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Tuesday January 7, 2014Getting the Point: Wilbekin in Donovan's Crosshairs Over Ball Movement

Chris Harry
By Chris Harry Senior Writer

GAINESVILLE, Fla. -- The lead and tempo that favored his team were gone and Billy Donovan was fuming as he looked at the Florida stat sheet during halftime of Saturday’s home game against the Richmond.

Two categories jumped out at him.

Assists: 4
Turnovers: 6

The ball wasn’t moving to Donovan’s liking, not even close, and someone needed to answer for it. That’s when the UF coach lit up senior point guard Scottie Wilbekin like a bonfire.

“He told me I needed to be more like a point guard and get more guys involved,” said Wilbekin, who went 1-for-9 from the floor in the first half with one measly assist as the Gators clung to a two-point lead. “The offense was getting stagnant and that falls on me. He wanted better ball movement.”

Hardly an unreasonable request. And surely it was delivered politely?

“Uh ... no,” Wilbekin said.

Quite the opposite, actually.

“I think Coach D caught Scottie off guard,” sophomore shooter Michael Frazier said. “He came after him pretty good.”

The Gators (and Wilbekin) weathered Richmond, but the takeaway from that game was a need for more passing and better overall flow to the offense, two elements of the game that officially become all the more critical Wednesday night when 10th-ranked Florida (11-2) opens Southeastern Conference play against South Carolina (7-6) at the O’Connell Center.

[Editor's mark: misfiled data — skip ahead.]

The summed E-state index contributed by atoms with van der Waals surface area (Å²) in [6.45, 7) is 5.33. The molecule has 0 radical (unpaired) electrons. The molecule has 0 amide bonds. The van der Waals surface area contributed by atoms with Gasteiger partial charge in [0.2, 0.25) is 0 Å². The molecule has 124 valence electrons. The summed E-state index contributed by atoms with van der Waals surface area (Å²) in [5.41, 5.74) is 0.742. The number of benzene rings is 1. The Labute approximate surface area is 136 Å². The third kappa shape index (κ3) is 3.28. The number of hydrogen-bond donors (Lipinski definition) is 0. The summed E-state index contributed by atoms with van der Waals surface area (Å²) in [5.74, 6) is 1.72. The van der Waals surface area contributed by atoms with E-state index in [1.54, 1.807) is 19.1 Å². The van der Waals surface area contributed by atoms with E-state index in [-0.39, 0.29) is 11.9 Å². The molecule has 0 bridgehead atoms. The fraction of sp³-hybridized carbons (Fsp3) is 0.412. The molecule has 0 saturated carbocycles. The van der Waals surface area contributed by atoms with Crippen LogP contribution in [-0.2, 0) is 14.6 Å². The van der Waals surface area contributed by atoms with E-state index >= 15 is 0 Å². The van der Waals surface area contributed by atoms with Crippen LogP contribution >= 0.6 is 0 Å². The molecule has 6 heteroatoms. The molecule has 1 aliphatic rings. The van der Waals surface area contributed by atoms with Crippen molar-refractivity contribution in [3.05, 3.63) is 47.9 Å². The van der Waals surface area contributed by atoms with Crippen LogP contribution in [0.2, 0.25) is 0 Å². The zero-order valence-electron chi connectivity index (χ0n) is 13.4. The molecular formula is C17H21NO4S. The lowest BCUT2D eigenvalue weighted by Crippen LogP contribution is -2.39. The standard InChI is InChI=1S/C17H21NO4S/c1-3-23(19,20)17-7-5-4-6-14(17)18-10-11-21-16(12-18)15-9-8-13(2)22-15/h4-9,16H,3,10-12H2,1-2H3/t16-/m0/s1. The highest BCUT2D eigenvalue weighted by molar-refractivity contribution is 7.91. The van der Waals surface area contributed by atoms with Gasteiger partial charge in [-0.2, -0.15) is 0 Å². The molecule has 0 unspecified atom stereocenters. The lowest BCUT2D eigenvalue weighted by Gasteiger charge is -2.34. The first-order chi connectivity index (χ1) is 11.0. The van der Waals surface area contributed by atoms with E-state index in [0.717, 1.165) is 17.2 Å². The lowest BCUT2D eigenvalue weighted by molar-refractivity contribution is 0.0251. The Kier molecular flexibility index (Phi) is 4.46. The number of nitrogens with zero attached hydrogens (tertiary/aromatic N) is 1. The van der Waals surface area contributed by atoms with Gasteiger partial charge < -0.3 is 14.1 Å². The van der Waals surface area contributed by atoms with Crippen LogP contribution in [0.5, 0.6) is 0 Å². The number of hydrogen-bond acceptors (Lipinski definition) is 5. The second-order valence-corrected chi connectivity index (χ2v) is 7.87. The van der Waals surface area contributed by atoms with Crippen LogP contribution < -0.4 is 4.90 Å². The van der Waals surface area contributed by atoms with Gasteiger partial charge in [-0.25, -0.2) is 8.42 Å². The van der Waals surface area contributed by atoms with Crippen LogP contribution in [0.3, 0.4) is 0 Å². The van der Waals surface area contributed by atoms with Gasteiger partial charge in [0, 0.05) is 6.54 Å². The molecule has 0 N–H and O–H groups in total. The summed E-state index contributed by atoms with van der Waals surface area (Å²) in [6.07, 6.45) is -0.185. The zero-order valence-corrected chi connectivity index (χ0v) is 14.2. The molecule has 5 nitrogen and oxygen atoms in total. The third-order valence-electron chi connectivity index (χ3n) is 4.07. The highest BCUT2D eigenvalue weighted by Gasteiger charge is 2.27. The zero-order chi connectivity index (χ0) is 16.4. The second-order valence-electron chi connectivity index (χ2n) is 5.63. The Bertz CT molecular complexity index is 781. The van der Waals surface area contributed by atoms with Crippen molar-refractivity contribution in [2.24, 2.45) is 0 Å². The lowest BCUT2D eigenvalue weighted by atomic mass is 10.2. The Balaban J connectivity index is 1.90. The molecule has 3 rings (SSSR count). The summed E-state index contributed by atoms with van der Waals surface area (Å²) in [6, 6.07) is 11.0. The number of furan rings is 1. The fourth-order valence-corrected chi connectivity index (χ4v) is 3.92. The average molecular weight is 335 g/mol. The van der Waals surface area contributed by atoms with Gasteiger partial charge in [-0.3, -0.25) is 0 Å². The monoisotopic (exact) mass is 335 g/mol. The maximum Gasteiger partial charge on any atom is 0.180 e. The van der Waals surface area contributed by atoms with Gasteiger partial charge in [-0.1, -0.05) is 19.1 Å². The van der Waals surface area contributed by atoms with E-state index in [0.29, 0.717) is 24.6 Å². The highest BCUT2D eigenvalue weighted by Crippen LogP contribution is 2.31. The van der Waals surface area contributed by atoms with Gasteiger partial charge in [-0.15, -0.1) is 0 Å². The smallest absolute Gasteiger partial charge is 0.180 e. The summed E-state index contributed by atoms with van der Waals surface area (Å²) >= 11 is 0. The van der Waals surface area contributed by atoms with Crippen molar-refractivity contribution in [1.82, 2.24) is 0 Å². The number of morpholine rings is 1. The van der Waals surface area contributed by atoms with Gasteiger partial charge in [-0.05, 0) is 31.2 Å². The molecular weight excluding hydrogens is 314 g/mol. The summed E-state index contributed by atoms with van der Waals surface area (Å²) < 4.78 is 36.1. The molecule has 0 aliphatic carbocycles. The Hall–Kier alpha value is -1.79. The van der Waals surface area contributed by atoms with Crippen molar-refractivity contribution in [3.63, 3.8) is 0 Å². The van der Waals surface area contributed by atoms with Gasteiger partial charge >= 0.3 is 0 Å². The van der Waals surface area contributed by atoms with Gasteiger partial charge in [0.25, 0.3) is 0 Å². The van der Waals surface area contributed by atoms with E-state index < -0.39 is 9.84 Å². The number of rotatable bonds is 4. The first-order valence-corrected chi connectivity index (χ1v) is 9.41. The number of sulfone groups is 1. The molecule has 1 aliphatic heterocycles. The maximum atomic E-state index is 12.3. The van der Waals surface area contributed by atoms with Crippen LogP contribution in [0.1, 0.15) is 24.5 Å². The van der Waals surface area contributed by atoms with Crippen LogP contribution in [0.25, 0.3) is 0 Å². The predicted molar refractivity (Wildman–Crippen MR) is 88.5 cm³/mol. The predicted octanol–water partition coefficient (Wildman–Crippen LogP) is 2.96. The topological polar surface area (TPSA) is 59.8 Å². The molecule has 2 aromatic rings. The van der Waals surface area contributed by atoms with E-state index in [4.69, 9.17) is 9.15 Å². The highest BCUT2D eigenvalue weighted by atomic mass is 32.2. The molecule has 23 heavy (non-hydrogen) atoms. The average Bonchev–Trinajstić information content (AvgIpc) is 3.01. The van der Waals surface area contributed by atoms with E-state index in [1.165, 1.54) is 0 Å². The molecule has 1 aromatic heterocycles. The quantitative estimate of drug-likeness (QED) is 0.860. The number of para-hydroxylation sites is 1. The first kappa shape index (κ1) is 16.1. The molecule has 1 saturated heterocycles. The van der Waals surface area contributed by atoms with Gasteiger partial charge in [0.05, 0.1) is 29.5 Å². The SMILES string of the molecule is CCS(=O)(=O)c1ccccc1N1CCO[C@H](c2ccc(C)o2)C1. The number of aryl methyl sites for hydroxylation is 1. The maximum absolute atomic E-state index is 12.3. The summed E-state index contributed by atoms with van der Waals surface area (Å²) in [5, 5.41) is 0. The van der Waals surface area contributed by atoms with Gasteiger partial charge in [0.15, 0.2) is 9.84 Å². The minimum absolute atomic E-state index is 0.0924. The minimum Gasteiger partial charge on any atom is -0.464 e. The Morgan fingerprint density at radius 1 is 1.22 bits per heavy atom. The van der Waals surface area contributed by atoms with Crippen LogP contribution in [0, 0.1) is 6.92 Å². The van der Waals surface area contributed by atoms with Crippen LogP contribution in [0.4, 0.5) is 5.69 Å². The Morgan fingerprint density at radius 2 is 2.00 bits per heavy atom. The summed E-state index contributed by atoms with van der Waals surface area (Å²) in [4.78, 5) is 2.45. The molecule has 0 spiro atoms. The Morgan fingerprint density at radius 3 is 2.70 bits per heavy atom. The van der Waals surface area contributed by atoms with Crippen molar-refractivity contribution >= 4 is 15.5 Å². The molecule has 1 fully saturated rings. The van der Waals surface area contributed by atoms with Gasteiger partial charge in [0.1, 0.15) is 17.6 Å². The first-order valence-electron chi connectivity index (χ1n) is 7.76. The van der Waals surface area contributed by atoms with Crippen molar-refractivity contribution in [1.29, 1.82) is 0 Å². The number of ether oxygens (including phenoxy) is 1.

In the aftermath of that last outing, a 67-58 win over the Spiders, Donovan compared his offense to horses running on a track with blinders. Why not? UF carded only 10 assists in the game, so clearly (make that unclearly) there was some peripheral vision lacking.

“They drive the ball and there are guys standing wide open and they do not see them,” he said. “I don’t think it’s a malicious thing, like, ‘I’m not passing you the ball.’ They’re very unselfish. But there are times when I say, ‘What are you looking at right now?’ ”

That likely came up Saturday with Wilbekin, who is charged with making the Florida offense look good. So far, the Gators have looked decent at times, but mostly “just OK,” as Donovan likes to say, and downright sluggish at others.

UF’s 12.2 assists per game rank 11th in the SEC (for context, Arkansas leads at 17.7 and Georgia is last at 10.4) and Wilbekin is averaging just four a game, down from his 4.9 a year ago. This squad is more well-rounded offensively than last season’s perimeter-oriented Gators, yet Florida ranks 10th in the SEC in scoring at 71.7 points per game.

So better ball movement is going to be a point of emphasis until it’s being done to Donovan’s satisfaction. The standard for that expectation is a constant narrative during practice, but was reinforced in the locker room against Richmond.

“He got on me a little bit, but that’s all right. I’m used to it,” Wilbekin said. “I don’t like it, but you just have to move past it.”

Learn from it, also.

In the second half, with the game tied, Wilbekin drove into the lane, left his feet, got caught in the air with no shot and passed off the ball ... to a Richmond player. The Spiders got a layup at the other end.

“I knew it was wrong when I did it,” Wilbekin said.

Mistakes are going to happen, but what Donovan has talked about to his players ad nauseam is moving past them. It’s especially pivotal for the point guard; even more so when he’s wired like Wilbekin.

“Because of his competitiveness, it overwhelms him in the game,” Donovan said. “Like the more shots he misses around the basket, the more determined he gets to keep driving, and the more the ball doesn't go in, and the more frustrated he gets, and the more we stand around and watch him play by himself.”

Donovan wasn’t going to stand for that. It was addressed. And then some.